“Importers and distributors have been business savvy in shifting volumes to Texas to be in position to take advantage of the time and cost savings for delivery to Midwest and East Coast markets when coming through Texas,” said Bret Erickson, president and CEO of the Texas International Produce Association, in Mission, Tx.
The biggest highway improvements in Mexico is the 143-mile Autopista Durango-Mazatlan, which connects the growing regions of west Mexico to McAllen, Tx. The new highway opened in 2013.
The surge in Texas crossings has meant more Nogales-area distributors building facilities in Texas, as well as new companies opening up shop near Texas ports.
More infrastructure is needed, handle the bigger loads in South Texas. There’s also are complaints that produce warehouses there need to become more efficient in having loads ready for trucks that arrive on schedule for pick ups.
Shipments of many Mexican fruits and vegetables through Texas have increased significantly in recent years, but none more than avocados. Tomatoes are the volume leader, but avocados are now the second-largest commodity in terms of volume.
In 2015, 1.69 billion pounds of Mexican avocados were imported through Texas ports and were the top commodity coming through Pharr in seven months of 2015.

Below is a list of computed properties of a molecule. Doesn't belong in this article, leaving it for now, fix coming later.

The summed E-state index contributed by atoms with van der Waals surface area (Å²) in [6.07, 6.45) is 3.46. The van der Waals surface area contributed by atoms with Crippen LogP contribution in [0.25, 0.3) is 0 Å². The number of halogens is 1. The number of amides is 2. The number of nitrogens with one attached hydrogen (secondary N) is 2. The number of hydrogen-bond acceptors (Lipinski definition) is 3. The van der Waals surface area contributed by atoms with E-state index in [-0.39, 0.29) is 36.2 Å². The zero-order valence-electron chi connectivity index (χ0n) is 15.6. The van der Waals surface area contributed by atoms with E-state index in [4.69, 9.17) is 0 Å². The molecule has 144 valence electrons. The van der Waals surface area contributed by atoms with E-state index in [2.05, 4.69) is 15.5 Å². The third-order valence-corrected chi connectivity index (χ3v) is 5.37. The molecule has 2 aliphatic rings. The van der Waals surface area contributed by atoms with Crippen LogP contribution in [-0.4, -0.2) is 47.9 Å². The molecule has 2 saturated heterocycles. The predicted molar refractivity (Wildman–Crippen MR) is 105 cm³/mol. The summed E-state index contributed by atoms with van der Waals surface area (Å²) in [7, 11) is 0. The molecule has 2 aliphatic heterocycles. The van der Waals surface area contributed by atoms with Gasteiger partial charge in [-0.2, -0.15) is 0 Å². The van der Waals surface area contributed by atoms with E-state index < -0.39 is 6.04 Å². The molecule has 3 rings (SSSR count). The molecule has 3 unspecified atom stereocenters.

Texas isn’t the only U.S. state benefiting from increased production in Mexico. .
“For the Mexican produce industry, the growth in the import numbers across all states is impressive. With the sustained drought problems in the Western U.S., we expect to see even more growth in Mexico in the coming years, which should mean even more produce will be imported through west Mexico into Nogales,” said Lance Jungmeyer, president of the Nogales-based Fresh Produce Association of the Americas.
South Texas and Mexican produce – grossing about $2900 to Chicago.
Nogales, Ariz. – For the 2014-15 shipping season, a produce association in Nogales has reported a total volume of 5.9 billion pounds of fresh produce crossed the border from Mexico. That is the equivalent of 147,500 truck loads weighing 40,000 pounds each.